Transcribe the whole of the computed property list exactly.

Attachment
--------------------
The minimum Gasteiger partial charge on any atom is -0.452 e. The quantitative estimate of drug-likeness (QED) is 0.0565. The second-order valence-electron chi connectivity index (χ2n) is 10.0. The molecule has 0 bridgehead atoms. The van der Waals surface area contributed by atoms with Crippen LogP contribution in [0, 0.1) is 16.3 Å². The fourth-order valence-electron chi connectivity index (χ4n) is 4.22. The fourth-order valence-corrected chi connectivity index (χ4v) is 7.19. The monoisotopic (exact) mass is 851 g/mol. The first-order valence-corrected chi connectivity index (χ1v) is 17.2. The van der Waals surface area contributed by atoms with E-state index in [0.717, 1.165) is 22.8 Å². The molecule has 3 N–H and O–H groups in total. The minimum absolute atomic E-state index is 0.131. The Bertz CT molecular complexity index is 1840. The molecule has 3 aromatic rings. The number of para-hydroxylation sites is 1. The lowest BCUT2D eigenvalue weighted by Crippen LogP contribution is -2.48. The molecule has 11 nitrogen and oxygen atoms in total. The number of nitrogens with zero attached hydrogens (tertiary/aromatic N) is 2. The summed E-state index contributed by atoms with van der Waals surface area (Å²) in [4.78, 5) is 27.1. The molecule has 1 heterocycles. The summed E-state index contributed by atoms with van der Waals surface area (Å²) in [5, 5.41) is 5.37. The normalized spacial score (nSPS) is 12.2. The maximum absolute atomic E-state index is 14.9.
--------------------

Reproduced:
The minimum Gasteiger partial charge on any atom is -0.452 e. The quantitative estimate of drug-likeness (QED) is 0.0565. The second-order valence-electron chi connectivity index (χ2n) is 10.0. The molecule has 0 bridgehead atoms. The van der Waals surface area contributed by atoms with Crippen LogP contribution in [0, 0.1) is 16.3 Å². The fourth-order valence-electron chi connectivity index (χ4n) is 4.22. The fourth-order valence-corrected chi connectivity index (χ4v) is 7.19. The monoisotopic (exact) mass is 851 g/mol. The first-order valence-corrected chi connectivity index (χ1v) is 17.2. The van der Waals surface area contributed by atoms with E-state index in [0.717, 1.165) is 22.8 Å². The molecule has 3 N–H and O–H groups in total. The minimum absolute atomic E-state index is 0.131. The Bertz CT molecular complexity index is 1840. The molecule has 3 aromatic rings. The number of para-hydroxylation sites is 1. The lowest BCUT2D eigenvalue weighted by Crippen LogP contribution is -2.48. The molecule has 11 nitrogen and oxygen atoms in total. The number of nitrogens with zero attached hydrogens (tertiary/aromatic N) is 2. The summed E-state index contributed by atoms with van der Waals surface area (Å²) in [4.78, 5) is 27.1. The molecule has 1 heterocycles. The summed E-state index contributed by atoms with van der Waals surface area (Å²) in [5, 5.41) is 5.37. The normalized spacial score (nSPS) is 12.2. The maximum absolute atomic E-state index is 14.9.